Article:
Modules do not "know" about the service realization as they call for interface. Service locator at the moment of service registration "knows" about certain realization only. The realization may be in any module or in common assembly, the main thing is that this service registration is done before calling for its members.
MVVM (Model – View – ViewModel) Pattern
The process of creation Silverlight applications based on Prism does not oblige usage of any certain separated data, logic and presentation pattern. One may use MVC, MVP, MP or MVVM architecture patterns.
However, lately the Model-View-ViewModel pattern gains popularity in such development environments as WPF, Silverlight and Windows Phone 7. It takes a place, firstly, due to options and aims of separation code from XAML. XAML forms only look-and-feel and some parts of visual elements behavior. These can be done by a designer (without a developer) with the help of the Expression Blend tool.
The latest version of Prism already has a set of instances with this pattern implementation and a number of features frequently used with the pattern. The feature set will be expanded in the future.
Data display in the MVVM pattern is done due to binding to the properties of the ViewModel instance (ViewModel has no dependencies on View). Converters also play an important part as they convert data during binding.
Making changes in the model in response to user actions is done due to command bindings. Data attachment can be one-side (labels) and two-side (input field), when changes in View display in ViewModel.
All changes in Model are done by the ViewModel class that is why usually it has dependency on the Model service. Inverse process (changes in Model) is also displayed in ViewModel.
Working with Data
The Composite Application Guidance based applications development doesn’t contain many development aspects. It also doesn’t include client-server interaction process. However after you have implemented the Model service from the MVVM pattern you should create a class of this service implementation. In a simple case, data can be uploaded to hard drive in a form of file on the client side, these are usually small and highly specific applications. In most cases your application needs to call for data bases and different services. This is a wide topic and below you can read about some ways of data receiving only (read more in other articles).
Windows Communication Foundation Services (WCF services).
WCF services are main means of creation network-distributed services in Silverlight.
Briefly speaking the process of service creation is the following. To the application server part project you should add a new "WCF Service" or "Silverlight-enabled WCF Service" element that already includes correct settings to be used in Silverlight applications. Then methods provided by service are added to service class. Class should be marked by attributes for contract creation. Service methods should contain calls for data base, other services and server resources. Settings for correct service publication should be put in "web.config" if they are not there yet.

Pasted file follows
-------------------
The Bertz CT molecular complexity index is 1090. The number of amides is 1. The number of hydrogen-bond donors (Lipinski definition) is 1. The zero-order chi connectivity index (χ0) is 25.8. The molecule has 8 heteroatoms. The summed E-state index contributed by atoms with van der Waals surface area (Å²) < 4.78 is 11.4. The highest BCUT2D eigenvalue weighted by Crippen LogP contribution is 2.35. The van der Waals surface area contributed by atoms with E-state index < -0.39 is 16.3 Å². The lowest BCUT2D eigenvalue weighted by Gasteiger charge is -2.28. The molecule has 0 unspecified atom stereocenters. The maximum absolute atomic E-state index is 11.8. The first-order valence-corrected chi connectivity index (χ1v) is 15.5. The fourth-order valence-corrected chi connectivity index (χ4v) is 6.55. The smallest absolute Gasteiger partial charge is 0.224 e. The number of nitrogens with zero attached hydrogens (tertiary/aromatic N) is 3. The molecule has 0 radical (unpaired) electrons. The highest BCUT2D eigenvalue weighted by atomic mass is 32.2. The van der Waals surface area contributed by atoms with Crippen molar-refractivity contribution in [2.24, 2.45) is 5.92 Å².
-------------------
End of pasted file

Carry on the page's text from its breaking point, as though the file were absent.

During service publication an error may occur if protocol, path or port of the service differs from the one used in Silverlight application. This is a cross domain call. To make system security allow this, one should put the “clientaccesspolicy.xml” file to the server part root where the service is.
To access the service on the client side one should create proxy-class for calling the server. Most actions on its creation are done by Visual Studio. Service Reference is added to Silverlight project on the service created by us or any other service we have access to or would like to use. Then when creating proxy-class instance we may call for service methods and get the data. Necessary to say, that Silverlight have only asynchronous calls for service.
WCF Rich Internet Application Services (WCF RIA services).
These services are in Silverlight 4 Tools. These services simplify development of data transfer from data base on server to client application. RIA services make logic on server accessible on client. They are built on WCF service base described above.
On server side data is received based on Entity Framework (EF), LINQ2SQL, NHibernate, etc. For example, to create a call on basis of EF you should add the EF model to the project. The model is generated by environment and it allows getting data from the base. Then one should add the DomainService element. This is a special WCF that allows making requests to model, updating it, checking data, etc. After DomainService is added to server, the DomainContext class is generated on client. Then when creating an instance of this type one can make requests and download data from the base.
The Composite Application Guidance development isn’t a universal panacea and can’t help in all cases. However, its tools and services accelerate application development. Modules that form it can be easily extended and tested. Settings of different stages of system work are rather flexible. When there is a task to add changings to the interface, it is solved rather simply.
One more convenience is multi-targeting support, that is development for Silverlight and WPF. Most parts of the code can be shared and changers in one project will be reflected in another one.
Project is rapidly developing and new versions appear. In the latest Prism versions a new Windows Phone 7 mobile platform library is included.
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This entry was posted on Tuesday, November 30th, 2010 at 11:17 am and is filed under Silverlight.